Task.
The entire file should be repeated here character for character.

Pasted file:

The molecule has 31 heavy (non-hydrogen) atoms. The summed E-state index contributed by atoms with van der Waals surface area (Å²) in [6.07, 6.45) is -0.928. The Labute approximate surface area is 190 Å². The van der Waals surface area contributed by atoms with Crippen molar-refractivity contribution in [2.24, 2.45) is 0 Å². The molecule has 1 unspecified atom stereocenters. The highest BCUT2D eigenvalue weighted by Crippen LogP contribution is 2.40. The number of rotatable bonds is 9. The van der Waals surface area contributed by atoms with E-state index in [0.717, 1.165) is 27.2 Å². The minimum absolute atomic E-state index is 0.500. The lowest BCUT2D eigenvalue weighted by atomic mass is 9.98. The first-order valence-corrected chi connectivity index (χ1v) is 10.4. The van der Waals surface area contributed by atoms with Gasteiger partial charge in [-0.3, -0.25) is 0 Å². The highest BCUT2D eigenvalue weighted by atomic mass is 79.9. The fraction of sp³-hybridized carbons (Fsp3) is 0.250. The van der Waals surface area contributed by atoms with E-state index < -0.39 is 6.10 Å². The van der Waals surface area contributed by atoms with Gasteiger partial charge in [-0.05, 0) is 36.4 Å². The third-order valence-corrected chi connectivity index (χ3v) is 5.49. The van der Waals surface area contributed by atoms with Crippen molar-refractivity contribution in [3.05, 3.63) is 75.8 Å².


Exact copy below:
The molecule has 31 heavy (non-hydrogen) atoms. The summed E-state index contributed by atoms with van der Waals surface area (Å²) in [6.07, 6.45) is -0.928. The Labute approximate surface area is 190 Å². The van der Waals surface area contributed by atoms with Crippen molar-refractivity contribution in [2.24, 2.45) is 0 Å². The molecule has 1 unspecified atom stereocenters. The highest BCUT2D eigenvalue weighted by Crippen LogP contribution is 2.40. The number of rotatable bonds is 9. The van der Waals surface area contributed by atoms with E-state index in [0.717, 1.165) is 27.2 Å². The minimum absolute atomic E-state index is 0.500. The lowest BCUT2D eigenvalue weighted by atomic mass is 9.98. The first-order valence-corrected chi connectivity index (χ1v) is 10.4. The van der Waals surface area contributed by atoms with Gasteiger partial charge in [-0.3, -0.25) is 0 Å². The highest BCUT2D eigenvalue weighted by atomic mass is 79.9. The fraction of sp³-hybridized carbons (Fsp3) is 0.250. The van der Waals surface area contributed by atoms with E-state index < -0.39 is 6.10 Å². The van der Waals surface area contributed by atoms with Gasteiger partial charge in [-0.05, 0) is 36.4 Å². The third-order valence-corrected chi connectivity index (χ3v) is 5.49. The van der Waals surface area contributed by atoms with Crippen molar-refractivity contribution in [3.05, 3.63) is 75.8 Å².